FAQ for Allin Home Inspections Radon FaqsQ. What is radon?

A. Radon is a radioactive element that is part of the radioactive decay chain of naturally-occurring uranium in the soil. Radon is a colorless, odorless, naturally occurring, invisible, tasteless, inert radioactive gas. Unlike carbon monoxide and many other home pollutants, radon’s adverse health effect, lung cancer, is usually not produced immediately. Thus, you may be exposed to radon for many years without ever suspecting its presence in your home.

Q. What does radon do?

A. Radon is a class A Carcinogen that causes lung cancer. Radon is the second leading cause of lung cancer.

Q. Is there radon in my home?

A.Yes. All homes have some radon. Regardless of whether the home is older, new, large, small, with a basement, or built over a crawlspace or slab foundation – all homes have radon. In some homes, radon levels can be elevated to levels that significantly increase the incidence of lung cancer. The only way to know if your home has elevated levels is to test.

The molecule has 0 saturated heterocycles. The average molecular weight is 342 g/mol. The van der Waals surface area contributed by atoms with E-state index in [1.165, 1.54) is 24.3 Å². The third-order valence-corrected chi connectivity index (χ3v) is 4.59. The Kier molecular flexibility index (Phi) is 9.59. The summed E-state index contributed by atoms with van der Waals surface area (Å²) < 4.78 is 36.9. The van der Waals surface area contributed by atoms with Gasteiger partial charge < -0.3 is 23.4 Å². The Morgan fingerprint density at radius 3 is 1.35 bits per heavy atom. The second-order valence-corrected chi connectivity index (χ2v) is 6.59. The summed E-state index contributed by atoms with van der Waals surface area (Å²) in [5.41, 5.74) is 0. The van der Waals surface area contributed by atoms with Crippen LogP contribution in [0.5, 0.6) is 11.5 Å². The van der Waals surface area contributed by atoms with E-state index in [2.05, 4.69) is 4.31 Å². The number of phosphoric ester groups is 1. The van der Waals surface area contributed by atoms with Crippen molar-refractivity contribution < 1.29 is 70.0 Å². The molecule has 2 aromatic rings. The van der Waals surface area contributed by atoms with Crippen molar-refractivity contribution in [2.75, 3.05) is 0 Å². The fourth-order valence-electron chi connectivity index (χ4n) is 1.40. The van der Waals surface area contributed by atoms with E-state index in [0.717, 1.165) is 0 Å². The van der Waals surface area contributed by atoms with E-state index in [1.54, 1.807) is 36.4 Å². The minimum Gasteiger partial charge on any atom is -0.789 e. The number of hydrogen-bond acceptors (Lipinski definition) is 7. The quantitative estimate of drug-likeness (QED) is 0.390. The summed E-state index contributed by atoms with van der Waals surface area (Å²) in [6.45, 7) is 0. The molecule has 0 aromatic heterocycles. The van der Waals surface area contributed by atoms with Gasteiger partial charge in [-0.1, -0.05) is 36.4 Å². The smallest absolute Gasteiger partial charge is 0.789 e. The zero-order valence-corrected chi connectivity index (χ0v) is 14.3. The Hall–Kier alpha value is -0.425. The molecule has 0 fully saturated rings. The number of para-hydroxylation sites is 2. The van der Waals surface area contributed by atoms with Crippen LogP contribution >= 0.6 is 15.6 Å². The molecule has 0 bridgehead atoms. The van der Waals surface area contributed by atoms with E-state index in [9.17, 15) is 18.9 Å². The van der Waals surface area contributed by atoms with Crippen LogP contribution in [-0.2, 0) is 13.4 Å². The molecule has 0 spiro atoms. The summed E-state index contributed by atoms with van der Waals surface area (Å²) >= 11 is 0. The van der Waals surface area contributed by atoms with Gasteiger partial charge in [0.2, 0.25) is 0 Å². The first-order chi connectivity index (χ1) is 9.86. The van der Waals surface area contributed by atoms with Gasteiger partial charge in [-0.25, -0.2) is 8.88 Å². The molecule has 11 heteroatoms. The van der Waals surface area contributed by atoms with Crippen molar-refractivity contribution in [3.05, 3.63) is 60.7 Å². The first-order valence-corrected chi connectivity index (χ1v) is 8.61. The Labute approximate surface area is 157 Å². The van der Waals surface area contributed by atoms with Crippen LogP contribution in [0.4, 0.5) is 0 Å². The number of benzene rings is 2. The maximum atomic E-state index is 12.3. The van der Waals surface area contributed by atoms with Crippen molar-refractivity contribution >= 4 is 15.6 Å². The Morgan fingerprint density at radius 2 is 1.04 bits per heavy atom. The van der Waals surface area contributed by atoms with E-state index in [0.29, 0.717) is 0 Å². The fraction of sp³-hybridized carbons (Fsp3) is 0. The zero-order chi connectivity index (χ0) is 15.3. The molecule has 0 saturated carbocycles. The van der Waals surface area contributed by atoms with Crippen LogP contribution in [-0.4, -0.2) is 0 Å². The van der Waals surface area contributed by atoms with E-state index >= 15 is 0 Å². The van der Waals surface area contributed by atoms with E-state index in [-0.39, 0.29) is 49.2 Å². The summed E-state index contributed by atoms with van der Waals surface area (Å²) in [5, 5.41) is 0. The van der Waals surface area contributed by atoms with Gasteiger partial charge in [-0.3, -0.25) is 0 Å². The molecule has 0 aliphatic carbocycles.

Q. How do you test for radon?

A. The only way to learn of the presence of radon is to use an instrument or device that is designed to measure or detect it. ALLIN Radon Detection uses CRM (continuous radon monitors) that track the hourly levels and then gives the average over the time period of the testing. This gives an immediate reading without having to send anything to a lab. The readings from this type of monitor are more accurate and tamper-proof.

Q. Is the test equipment harmful to children and pets?

A. No. Our radon monitors do not emit anything. They are a specialized type of Geiger counter which measures alpha particles of radiation. They log the hourly radon levels, as well as the average for the testing period. They also document any touching, bumping, or power interruptions to the monitor.

Q. What is a normal radon level?

A. As with all carcinogens, the lower the level of exposure, the better. Average outdoor levels are 0.3 picoCuries per liter (pCi/L), and indoor levels vary. The average indoor radon level in the U.S. is 1.3 pCi/L. The EPA and the Illinois Division of Nuclear Safety (DNS) say that levels under 2.0 pCi/L are ideal and levels 3.9 pCi/L and below are acceptable. The EPA and DNS recommend that action is taken to lower radon levels at 4.0 pCi/L or above.